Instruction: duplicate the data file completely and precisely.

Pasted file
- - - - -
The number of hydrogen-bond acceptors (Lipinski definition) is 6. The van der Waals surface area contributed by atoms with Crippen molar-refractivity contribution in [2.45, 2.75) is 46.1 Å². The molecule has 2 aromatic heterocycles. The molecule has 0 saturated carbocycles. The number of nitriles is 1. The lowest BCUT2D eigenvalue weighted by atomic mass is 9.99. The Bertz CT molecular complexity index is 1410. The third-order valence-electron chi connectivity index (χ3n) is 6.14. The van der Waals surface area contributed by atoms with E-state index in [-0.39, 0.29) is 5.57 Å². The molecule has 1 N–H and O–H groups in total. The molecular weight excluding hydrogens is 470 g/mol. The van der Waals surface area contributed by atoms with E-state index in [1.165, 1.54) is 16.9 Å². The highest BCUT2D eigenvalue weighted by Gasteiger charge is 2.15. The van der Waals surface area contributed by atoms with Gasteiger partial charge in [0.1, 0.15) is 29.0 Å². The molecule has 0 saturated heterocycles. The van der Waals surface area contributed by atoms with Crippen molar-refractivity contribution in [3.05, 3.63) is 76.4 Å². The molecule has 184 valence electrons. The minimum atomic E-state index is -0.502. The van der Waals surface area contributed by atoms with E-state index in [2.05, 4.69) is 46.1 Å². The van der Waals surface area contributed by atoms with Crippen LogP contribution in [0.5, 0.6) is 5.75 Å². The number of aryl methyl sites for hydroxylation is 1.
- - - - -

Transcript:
The number of hydrogen-bond acceptors (Lipinski definition) is 6. The van der Waals surface area contributed by atoms with Crippen molar-refractivity contribution in [2.45, 2.75) is 46.1 Å². The molecule has 2 aromatic heterocycles. The molecule has 0 saturated carbocycles. The number of nitriles is 1. The lowest BCUT2D eigenvalue weighted by atomic mass is 9.99. The Bertz CT molecular complexity index is 1410. The third-order valence-electron chi connectivity index (χ3n) is 6.14. The van der Waals surface area contributed by atoms with E-state index in [-0.39, 0.29) is 5.57 Å². The molecule has 1 N–H and O–H groups in total. The molecular weight excluding hydrogens is 470 g/mol. The van der Waals surface area contributed by atoms with E-state index in [1.165, 1.54) is 16.9 Å². The highest BCUT2D eigenvalue weighted by Gasteiger charge is 2.15. The van der Waals surface area contributed by atoms with Gasteiger partial charge in [0.1, 0.15) is 29.0 Å². The molecule has 0 saturated heterocycles. The van der Waals surface area contributed by atoms with Crippen molar-refractivity contribution in [3.05, 3.63) is 76.4 Å². The molecule has 184 valence electrons. The minimum atomic E-state index is -0.502. The van der Waals surface area contributed by atoms with E-state index in [2.05, 4.69) is 46.1 Å². The van der Waals surface area contributed by atoms with Crippen LogP contribution in [0.5, 0.6) is 5.75 Å². The number of aryl methyl sites for hydroxylation is 1.